Aperture-like windows maximize shading in this stunning Vancouver residence

May 16, 2018 by  
Filed under Green

When Arno Matis Architecture was tapped to help reshape the identity of Vancouver’s Cambie Street, they designed Aperture, a beautiful site-responsive residential development. The city-block-sized structure derives its name from its striking aperture-like openings with glass-and-wood veneer walls angled in response to each facade’s unique solar exposure. Built to LEED Gold specifications, Aperture maximizes passive shading and is topped with green roofs. Created using Arno Matis Architecture’s “Responsive Density Design” strategy, Aperture emphasizes “social porosity” and urban connections. In response to the site context, the 98,000-square-foot building steps down from two six-story mid-rise blocks located along a busy street down to four two-story villas more in scale to the single-family neighborhood in the north. Two courtyard axes bisect the development to allow for the penetration of natural light and mountain views. Related: LEED Gold UBC Aquatic Center takes an innovative approach to water recycling “Stratigraphic architectural themes echo the area’s mid-century modern architectural vocabulary,” wrote the architects. “ Cantilever decks and strong horizontal lines create a sense of lightness and lower the massing profile.” The angled walls that frame each aperture, made of mahogany veneer sandwiched between two encapsulated UV glass layers, lend the building a sense of warmth. The insulated glass also increases thermal resistance and reduces solar gain. + Arno Matis Architecture Images © Michael Elkan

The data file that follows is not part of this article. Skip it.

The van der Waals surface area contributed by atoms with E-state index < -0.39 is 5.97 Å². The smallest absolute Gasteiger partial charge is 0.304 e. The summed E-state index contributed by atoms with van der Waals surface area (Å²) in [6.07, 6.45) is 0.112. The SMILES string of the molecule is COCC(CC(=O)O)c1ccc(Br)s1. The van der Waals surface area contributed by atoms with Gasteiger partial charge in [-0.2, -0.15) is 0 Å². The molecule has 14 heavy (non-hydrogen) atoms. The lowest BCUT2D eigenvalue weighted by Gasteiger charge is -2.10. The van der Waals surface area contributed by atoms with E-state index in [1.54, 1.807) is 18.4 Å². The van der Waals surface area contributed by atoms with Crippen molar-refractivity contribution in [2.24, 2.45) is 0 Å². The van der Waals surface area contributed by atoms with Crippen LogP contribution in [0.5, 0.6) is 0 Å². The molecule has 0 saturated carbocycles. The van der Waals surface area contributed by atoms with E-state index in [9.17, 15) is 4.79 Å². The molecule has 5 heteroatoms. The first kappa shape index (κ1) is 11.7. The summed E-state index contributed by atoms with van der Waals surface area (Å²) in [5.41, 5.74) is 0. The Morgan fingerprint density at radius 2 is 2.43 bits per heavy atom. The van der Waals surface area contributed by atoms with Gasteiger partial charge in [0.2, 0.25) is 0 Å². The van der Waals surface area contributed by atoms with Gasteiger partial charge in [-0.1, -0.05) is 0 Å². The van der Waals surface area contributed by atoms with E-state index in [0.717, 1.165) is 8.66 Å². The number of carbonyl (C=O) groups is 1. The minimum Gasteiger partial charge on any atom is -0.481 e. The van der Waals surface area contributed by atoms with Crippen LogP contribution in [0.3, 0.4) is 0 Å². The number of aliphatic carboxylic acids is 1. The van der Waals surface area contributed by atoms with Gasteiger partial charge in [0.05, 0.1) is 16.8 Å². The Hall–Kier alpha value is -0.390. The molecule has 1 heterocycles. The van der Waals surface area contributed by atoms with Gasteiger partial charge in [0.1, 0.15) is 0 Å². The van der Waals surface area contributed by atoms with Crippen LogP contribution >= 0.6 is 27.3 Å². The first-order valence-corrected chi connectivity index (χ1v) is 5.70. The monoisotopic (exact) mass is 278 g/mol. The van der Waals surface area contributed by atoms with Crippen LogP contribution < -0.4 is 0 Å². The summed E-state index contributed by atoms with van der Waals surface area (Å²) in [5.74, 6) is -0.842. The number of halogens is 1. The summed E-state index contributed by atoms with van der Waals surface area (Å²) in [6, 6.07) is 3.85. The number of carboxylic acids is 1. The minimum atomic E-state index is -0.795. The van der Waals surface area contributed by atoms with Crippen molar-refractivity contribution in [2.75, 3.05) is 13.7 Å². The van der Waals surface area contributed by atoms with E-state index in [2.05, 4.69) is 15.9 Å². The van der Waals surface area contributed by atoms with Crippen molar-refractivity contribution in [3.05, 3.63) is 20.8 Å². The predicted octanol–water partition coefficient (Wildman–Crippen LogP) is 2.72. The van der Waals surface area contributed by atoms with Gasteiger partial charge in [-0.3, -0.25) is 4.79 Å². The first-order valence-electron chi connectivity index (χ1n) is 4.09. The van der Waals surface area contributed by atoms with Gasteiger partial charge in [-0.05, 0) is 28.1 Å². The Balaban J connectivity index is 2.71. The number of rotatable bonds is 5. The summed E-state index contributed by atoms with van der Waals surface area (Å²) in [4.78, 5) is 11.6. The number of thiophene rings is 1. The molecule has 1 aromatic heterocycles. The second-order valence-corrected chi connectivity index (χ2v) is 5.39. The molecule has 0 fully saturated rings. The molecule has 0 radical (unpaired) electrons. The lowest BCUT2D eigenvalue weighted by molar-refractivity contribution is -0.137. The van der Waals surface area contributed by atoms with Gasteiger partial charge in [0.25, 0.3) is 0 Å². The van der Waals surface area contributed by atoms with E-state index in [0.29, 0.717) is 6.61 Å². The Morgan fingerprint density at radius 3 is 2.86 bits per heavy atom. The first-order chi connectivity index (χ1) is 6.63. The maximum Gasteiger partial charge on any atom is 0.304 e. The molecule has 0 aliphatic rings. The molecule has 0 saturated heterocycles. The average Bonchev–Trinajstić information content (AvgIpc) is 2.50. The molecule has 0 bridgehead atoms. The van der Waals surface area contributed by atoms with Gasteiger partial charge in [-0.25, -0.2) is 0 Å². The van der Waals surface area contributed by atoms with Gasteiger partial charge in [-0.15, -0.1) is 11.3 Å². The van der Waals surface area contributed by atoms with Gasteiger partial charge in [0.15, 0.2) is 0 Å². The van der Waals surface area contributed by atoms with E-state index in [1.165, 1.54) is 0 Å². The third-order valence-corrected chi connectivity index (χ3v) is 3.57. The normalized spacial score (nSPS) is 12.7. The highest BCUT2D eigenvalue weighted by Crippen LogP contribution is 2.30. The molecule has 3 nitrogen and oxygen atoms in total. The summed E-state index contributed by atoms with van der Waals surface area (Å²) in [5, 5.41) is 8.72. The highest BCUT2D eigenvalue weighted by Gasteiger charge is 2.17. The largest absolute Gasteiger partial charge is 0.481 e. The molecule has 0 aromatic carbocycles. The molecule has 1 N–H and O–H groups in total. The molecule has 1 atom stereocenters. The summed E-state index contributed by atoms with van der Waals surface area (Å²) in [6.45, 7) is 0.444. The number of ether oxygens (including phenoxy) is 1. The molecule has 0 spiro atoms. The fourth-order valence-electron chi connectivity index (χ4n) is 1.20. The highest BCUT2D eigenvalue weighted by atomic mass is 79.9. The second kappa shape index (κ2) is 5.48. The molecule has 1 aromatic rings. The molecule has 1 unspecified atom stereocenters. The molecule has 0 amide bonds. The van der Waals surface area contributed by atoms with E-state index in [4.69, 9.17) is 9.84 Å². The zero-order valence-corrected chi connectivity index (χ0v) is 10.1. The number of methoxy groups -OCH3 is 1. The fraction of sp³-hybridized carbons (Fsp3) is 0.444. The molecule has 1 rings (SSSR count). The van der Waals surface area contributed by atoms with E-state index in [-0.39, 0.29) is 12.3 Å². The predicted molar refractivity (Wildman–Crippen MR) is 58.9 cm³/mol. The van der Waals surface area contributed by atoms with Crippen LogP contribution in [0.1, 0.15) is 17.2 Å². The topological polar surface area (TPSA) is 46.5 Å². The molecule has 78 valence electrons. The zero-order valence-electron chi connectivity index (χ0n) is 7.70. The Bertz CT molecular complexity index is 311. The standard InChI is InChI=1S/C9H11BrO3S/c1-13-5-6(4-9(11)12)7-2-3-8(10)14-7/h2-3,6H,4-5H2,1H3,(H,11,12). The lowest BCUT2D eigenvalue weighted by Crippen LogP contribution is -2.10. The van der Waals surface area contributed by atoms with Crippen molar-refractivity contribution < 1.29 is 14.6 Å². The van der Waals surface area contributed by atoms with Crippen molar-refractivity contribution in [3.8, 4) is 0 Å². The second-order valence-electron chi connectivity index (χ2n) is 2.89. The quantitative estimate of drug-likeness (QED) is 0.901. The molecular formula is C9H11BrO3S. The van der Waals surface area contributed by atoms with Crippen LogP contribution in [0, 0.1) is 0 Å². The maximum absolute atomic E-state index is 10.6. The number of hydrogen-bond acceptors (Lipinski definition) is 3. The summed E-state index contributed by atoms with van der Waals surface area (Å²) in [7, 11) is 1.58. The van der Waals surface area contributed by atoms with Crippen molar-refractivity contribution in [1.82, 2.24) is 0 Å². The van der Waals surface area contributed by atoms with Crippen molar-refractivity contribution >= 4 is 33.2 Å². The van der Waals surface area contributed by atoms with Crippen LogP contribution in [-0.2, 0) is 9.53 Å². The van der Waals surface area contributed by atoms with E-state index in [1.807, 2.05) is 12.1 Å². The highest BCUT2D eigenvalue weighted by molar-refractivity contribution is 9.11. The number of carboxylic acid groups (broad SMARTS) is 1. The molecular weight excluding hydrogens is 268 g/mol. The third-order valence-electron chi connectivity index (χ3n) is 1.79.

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Aperture-like windows maximize shading in this stunning Vancouver residence

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